Veena Sud’s interested in writing about dark, flawed, complicated women. She’s not so interested in writing a whodunit.
That distinction resulted in a storm of criticism when many critics who lauded her impressive AMC freshman series “The Killing” turned rabid when the central mystery was not solved in the season finale on June 19.
“The fact that so many people passionately cared about the show, whether they were unhappy with the ending or thought it was fantastic, means something,” Sud says. “The bottom line is that it is my job to tell the story I believe in, and that’s to tell a different type of cop show that up-ends what we’ve seen before.”
Sud moved from CBS’ “Cold Case” to be the show runner for “The Killing” and is currently working on the second season. The series was nominated for six Emmys, including one for Sud’s riveting pilot script that enthralled critics and viewers. Her rich tapestry of complex women characters marked a sharp departure from traditional TV fare.
Even the dead teen Rosie Larsen defied pigeonholing. Much like Sud — who at 16 wrote her first screenplay based on the friendship of two prostitutes after persuading a Cincinnati vice cop to show her the underbelly of her town, including a brothel — Rosie wasn’t afraid to take chances.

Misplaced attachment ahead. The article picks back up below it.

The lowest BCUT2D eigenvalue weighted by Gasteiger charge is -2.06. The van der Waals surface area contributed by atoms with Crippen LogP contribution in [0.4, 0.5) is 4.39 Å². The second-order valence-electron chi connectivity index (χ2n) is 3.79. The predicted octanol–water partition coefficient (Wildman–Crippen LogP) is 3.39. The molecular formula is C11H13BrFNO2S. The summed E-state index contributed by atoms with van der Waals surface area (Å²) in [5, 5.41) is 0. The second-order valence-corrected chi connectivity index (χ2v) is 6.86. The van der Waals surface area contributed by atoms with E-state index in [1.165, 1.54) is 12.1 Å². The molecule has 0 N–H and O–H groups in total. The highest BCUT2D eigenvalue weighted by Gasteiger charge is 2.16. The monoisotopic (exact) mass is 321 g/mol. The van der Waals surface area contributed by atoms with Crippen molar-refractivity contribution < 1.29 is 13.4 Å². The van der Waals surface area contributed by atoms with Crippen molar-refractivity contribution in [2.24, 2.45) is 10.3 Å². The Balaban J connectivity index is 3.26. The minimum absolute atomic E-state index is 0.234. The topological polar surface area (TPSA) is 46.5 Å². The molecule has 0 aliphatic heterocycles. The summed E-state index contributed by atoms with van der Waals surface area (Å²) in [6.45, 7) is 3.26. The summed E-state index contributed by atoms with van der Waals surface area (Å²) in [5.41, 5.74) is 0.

Former journalist Sud researched “The Killing” by spending time with families of murdered children. She wanted to get it right before even writing a single page of script. And part of getting it right for Sud was portraying cops as real women.
“There’s a hunger for that complex woman who doesn’t fit into the cliches,” she says. “In real life, cops don’t wear heels because they have to chase down the bad guys.”
Recent reports about fewer women in the industry both shocked and saddened Sud, who earned her film and TV master’s degree at NYU.
“We need more women telling our stories that are original and authentic,” Sud asserts. “We’ve seen too much of women in skimpy outfits and told that’s empowering. There’s nothing unique or interesting to me about that.”
Title: Showrunner of “The Killing”
Role models: Georgia O’Keefe, Gandhi, Angela Davis and Tina Fey
Career mantra: “Do what you believe in, especially if it scares the shit out of you.”
Leisure pursuits: Hiking, solo camping, off-the-beaten-track travel
Philanthropic passions: Headlands Center for the Arts, Third World Newsreel, Los Angeles Public Library Foundation